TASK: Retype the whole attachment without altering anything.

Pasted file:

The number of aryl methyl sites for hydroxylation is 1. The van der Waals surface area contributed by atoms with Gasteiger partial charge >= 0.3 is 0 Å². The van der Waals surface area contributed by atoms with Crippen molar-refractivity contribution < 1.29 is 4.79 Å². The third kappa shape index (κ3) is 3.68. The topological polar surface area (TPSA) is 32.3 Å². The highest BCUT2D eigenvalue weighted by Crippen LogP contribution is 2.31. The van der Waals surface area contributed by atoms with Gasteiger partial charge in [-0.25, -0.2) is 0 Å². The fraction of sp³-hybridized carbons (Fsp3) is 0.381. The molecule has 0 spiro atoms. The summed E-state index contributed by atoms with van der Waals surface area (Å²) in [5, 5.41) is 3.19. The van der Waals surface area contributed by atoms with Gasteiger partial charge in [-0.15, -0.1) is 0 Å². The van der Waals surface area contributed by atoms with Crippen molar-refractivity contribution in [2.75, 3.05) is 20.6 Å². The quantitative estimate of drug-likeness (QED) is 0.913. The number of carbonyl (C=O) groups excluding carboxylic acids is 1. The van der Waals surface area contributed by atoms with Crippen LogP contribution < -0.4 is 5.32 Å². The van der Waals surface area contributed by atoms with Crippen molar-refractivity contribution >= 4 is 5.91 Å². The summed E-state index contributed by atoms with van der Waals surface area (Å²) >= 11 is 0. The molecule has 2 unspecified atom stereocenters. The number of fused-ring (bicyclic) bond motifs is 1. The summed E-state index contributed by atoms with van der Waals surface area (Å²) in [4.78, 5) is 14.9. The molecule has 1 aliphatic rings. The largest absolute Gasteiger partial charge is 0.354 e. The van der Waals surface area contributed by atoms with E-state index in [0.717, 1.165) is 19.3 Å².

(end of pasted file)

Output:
The number of aryl methyl sites for hydroxylation is 1. The van der Waals surface area contributed by atoms with Gasteiger partial charge >= 0.3 is 0 Å². The van der Waals surface area contributed by atoms with Crippen molar-refractivity contribution < 1.29 is 4.79 Å². The third kappa shape index (κ3) is 3.68. The topological polar surface area (TPSA) is 32.3 Å². The highest BCUT2D eigenvalue weighted by Crippen LogP contribution is 2.31. The van der Waals surface area contributed by atoms with Gasteiger partial charge in [-0.25, -0.2) is 0 Å². The fraction of sp³-hybridized carbons (Fsp3) is 0.381. The molecule has 0 spiro atoms. The summed E-state index contributed by atoms with van der Waals surface area (Å²) in [5, 5.41) is 3.19. The van der Waals surface area contributed by atoms with Gasteiger partial charge in [-0.15, -0.1) is 0 Å². The van der Waals surface area contributed by atoms with Crippen molar-refractivity contribution in [2.75, 3.05) is 20.6 Å². The quantitative estimate of drug-likeness (QED) is 0.913. The number of carbonyl (C=O) groups excluding carboxylic acids is 1. The van der Waals surface area contributed by atoms with Crippen LogP contribution < -0.4 is 5.32 Å². The van der Waals surface area contributed by atoms with Crippen molar-refractivity contribution >= 4 is 5.91 Å². The summed E-state index contributed by atoms with van der Waals surface area (Å²) >= 11 is 0. The molecule has 2 unspecified atom stereocenters. The number of fused-ring (bicyclic) bond motifs is 1. The summed E-state index contributed by atoms with van der Waals surface area (Å²) in [4.78, 5) is 14.9. The molecule has 1 aliphatic rings. The largest absolute Gasteiger partial charge is 0.354 e. The van der Waals surface area contributed by atoms with E-state index in [0.717, 1.165) is 19.3 Å².